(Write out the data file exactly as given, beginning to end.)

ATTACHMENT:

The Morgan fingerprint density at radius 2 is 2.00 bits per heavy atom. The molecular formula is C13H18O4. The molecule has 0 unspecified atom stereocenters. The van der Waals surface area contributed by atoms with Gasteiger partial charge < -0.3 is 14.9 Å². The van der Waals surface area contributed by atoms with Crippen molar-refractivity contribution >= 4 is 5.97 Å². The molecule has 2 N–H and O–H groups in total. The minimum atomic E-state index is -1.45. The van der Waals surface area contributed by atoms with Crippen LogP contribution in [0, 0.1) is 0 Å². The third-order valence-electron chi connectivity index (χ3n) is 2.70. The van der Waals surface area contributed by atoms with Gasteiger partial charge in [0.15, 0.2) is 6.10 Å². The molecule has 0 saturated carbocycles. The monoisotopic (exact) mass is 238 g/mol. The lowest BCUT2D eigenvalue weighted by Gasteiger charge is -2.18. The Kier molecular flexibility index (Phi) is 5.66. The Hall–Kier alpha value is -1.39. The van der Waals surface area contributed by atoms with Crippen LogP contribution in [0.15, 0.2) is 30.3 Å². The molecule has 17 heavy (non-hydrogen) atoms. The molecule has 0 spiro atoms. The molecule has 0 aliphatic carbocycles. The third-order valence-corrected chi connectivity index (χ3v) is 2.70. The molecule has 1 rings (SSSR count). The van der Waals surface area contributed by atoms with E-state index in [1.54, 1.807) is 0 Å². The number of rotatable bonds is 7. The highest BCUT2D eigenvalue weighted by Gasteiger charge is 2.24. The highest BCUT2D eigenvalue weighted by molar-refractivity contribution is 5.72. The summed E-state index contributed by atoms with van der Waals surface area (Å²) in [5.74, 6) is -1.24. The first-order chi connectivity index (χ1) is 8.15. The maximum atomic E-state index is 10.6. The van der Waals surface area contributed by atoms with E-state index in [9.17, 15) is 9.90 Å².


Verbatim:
The Morgan fingerprint density at radius 2 is 2.00 bits per heavy atom. The molecular formula is C13H18O4. The molecule has 0 unspecified atom stereocenters. The van der Waals surface area contributed by atoms with Gasteiger partial charge < -0.3 is 14.9 Å². The van der Waals surface area contributed by atoms with Crippen molar-refractivity contribution >= 4 is 5.97 Å². The molecule has 2 N–H and O–H groups in total. The minimum atomic E-state index is -1.45. The van der Waals surface area contributed by atoms with Crippen LogP contribution in [0, 0.1) is 0 Å². The third-order valence-electron chi connectivity index (χ3n) is 2.70. The van der Waals surface area contributed by atoms with Gasteiger partial charge in [0.15, 0.2) is 6.10 Å². The molecule has 0 saturated carbocycles. The monoisotopic (exact) mass is 238 g/mol. The lowest BCUT2D eigenvalue weighted by Gasteiger charge is -2.18. The Kier molecular flexibility index (Phi) is 5.66. The Hall–Kier alpha value is -1.39. The van der Waals surface area contributed by atoms with Crippen LogP contribution in [0.15, 0.2) is 30.3 Å². The molecule has 17 heavy (non-hydrogen) atoms. The molecule has 0 spiro atoms. The molecule has 0 aliphatic carbocycles. The third-order valence-corrected chi connectivity index (χ3v) is 2.70. The molecule has 1 rings (SSSR count). The van der Waals surface area contributed by atoms with E-state index in [1.54, 1.807) is 0 Å². The number of rotatable bonds is 7. The highest BCUT2D eigenvalue weighted by Gasteiger charge is 2.24. The highest BCUT2D eigenvalue weighted by molar-refractivity contribution is 5.72. The summed E-state index contributed by atoms with van der Waals surface area (Å²) in [5.74, 6) is -1.24. The first-order chi connectivity index (χ1) is 8.15. The maximum atomic E-state index is 10.6. The van der Waals surface area contributed by atoms with E-state index in [9.17, 15) is 9.90 Å².